Black Musicians Are The Catalyst For All Genres Today

With hundreds of genres in music today, it’s hard to keep up with a new sound or inspiration that is being discovered. But it’s important to know the key ingredients that built and influenced artists and sounds all across music history. Specifically, the sound of black artists who started a mass number of genres and tuned the sound and structure into what they are today

Throughout history, there have been both trials and tribulations for black people, beginning with many setbacks and adversities. Common ground was always found in the community and, most importantly, in music.

When enslaved Africans were brought to North America, a flux of new sounds began to develop. Folk music is often described as ‘music made by the people as a whole.’ The sound included songs and raw vocals that focused on memorization and joint sound. Something enslaved Africans developed while being in North America was singing spirituals and regular mantras that would develop into vocal storytelling and escape routes (1). Origin songs like “Sweet Chariot” and “Wade in the Water” are prime examples of early songs that were widespread among enslaved Africans. Folk has now spread into gospel music, blues, and country, highlighting the main ingredients of a voice that can tell a story without relying on writing.

Konstantin Aal (Unsplash)

Known for its use of a vast amount of instrumental assistance, the genre of jazz was said to have been birthed in Harlem. The city itself bloomed with talented black musicians who created a new sound of music. The genre also blossomed as a sign of change, becoming a voice for black artists who fought for civil rights and were at the forefront of America (2). Artist Billie Holiday specifically spoke about the unjust lynchings of black Americans in “Strange Fruit.” (3) Louis Armstong stands as the face of jazz with his powerful saxophone. The incorporation of voice and instrument blending makes a sound that would never separate. Jazz influences genes that encompass both elements, such as rock, pop, and rhythm and blues.

House Music
The “death of disco” opened up a totally new genre that was created by a sound in Chicago. In the late 1970s and early 1980s, houses began to rise. The black LGBTQ+ community started to have a significant impact on the development of “disco” music. This new genre had similarities to its roots, featuring upbeat rhythms and vibes that were perfect for dancing. What they found was that house music provided a new type of music that had similar effects to disco and started to gain popularity in clubs and hangouts. This genre was called house music, and it has since evolved, paving the way for other genres like EDM, pop, and hip-hop. (4)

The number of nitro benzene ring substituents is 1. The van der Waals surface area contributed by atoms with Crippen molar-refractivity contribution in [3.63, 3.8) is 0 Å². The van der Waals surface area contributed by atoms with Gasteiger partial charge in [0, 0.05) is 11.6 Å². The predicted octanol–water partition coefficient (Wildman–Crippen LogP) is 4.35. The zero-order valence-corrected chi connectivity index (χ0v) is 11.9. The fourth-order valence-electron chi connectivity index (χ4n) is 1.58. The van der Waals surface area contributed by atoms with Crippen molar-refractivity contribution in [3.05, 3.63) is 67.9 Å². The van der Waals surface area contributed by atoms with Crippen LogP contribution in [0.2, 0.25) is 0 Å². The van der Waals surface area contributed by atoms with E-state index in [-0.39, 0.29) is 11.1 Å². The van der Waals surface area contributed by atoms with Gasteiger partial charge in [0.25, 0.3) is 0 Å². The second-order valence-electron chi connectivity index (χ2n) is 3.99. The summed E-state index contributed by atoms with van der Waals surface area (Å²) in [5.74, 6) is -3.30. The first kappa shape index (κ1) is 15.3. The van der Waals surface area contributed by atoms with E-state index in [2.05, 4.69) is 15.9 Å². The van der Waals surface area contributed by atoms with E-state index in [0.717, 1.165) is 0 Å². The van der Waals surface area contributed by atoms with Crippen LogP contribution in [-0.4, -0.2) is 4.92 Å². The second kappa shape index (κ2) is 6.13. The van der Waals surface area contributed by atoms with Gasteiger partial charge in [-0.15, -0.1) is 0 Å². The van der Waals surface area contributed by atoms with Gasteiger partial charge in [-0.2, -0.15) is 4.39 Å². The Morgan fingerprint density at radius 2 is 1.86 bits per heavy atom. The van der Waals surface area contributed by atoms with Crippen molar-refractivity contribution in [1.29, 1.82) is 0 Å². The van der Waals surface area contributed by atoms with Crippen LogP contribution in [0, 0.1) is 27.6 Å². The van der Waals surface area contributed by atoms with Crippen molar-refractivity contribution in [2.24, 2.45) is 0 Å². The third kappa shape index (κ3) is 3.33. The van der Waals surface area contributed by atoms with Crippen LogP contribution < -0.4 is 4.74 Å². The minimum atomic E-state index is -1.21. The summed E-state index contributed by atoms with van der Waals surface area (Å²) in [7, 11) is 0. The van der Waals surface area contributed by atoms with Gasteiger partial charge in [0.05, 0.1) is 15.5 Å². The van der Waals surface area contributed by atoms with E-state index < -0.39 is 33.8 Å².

In the birthplace of the Bronx, hip-hop began as a sound created by the blending of genres on turntables. Over time, hip-hop transcended boundaries and became a global phenomenon, exerting influence on diverse cultures and communities worldwide. It provided a platform for black artists to address social and political issues, celebrate their heritage, and challenge prevailing stereotypes(5). Furthermore, hip-hop’s impact extended beyond music, shaping areas such as fashion, dance, language, and the visual arts. Today, we see many influences on style and culture because of hip-hop and the black artists that fueled the genre.

There are so many cultural influences that surround our world today. These genres are just a few of the bunch that have evolved and amassed a new sound of music that has taken the world by storm. It is important to remember the history behind our favorite music in order to comprehend our present.

References: (1) An Exploration of African American Folk Music (2) African American Musicians reflect on what is this thing called jazz? (3) The story behind Billie Holiday’s ‘Strange Fruit’ (4) The Black History of House Music (5) A deep dive into the origins and future of hip-hop.

Gabby Giles Author
Avid SZA fan and music lover! Follow my Instagram: @newswithgabriellegiles
Gabby Giles Author
Avid SZA fan and music lover! Follow my Instagram: @newswithgabriellegiles

1 Comment

  • Glasse Factory - That’s All, Folk!
    2 weeks ago Reply

    […] more about the origins of certain genres in order to get more comfortable branching out here. To get inspired, check out the radio stations […]

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